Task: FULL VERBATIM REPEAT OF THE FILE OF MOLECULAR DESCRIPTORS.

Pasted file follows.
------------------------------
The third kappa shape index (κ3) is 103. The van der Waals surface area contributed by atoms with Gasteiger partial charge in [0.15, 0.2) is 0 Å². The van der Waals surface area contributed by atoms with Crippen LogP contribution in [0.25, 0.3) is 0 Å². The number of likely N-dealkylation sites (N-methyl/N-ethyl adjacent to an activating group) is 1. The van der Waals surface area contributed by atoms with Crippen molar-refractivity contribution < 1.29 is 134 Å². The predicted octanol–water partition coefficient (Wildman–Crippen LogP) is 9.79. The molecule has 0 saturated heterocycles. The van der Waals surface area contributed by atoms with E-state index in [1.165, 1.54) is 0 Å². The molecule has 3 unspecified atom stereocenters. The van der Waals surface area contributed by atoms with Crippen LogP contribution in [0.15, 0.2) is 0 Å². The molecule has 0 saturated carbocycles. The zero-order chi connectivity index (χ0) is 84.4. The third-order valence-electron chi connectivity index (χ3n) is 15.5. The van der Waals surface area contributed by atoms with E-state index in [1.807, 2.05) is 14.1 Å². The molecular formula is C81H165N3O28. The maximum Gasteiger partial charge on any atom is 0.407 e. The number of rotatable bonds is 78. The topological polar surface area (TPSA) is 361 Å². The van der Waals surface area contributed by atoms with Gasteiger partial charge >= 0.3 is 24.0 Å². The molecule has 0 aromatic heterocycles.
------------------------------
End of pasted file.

The third kappa shape index (κ3) is 103. The van der Waals surface area contributed by atoms with Gasteiger partial charge in [0.15, 0.2) is 0 Å². The van der Waals surface area contributed by atoms with Crippen LogP contribution in [0.25, 0.3) is 0 Å². The number of likely N-dealkylation sites (N-methyl/N-ethyl adjacent to an activating group) is 1. The van der Waals surface area contributed by atoms with Crippen molar-refractivity contribution < 1.29 is 134 Å². The predicted octanol–water partition coefficient (Wildman–Crippen LogP) is 9.79. The molecule has 0 saturated heterocycles. The van der Waals surface area contributed by atoms with E-state index in [1.165, 1.54) is 0 Å². The molecule has 3 unspecified atom stereocenters. The van der Waals surface area contributed by atoms with Crippen LogP contribution in [0.15, 0.2) is 0 Å². The molecule has 0 saturated carbocycles. The zero-order chi connectivity index (χ0) is 84.4. The third-order valence-electron chi connectivity index (χ3n) is 15.5. The van der Waals surface area contributed by atoms with E-state index in [1.807, 2.05) is 14.1 Å². The molecular formula is C81H165N3O28. The maximum Gasteiger partial charge on any atom is 0.407 e. The number of rotatable bonds is 78. The topological polar surface area (TPSA) is 361 Å². The van der Waals surface area contributed by atoms with Gasteiger partial charge >= 0.3 is 24.0 Å². The molecule has 0 aromatic heterocycles.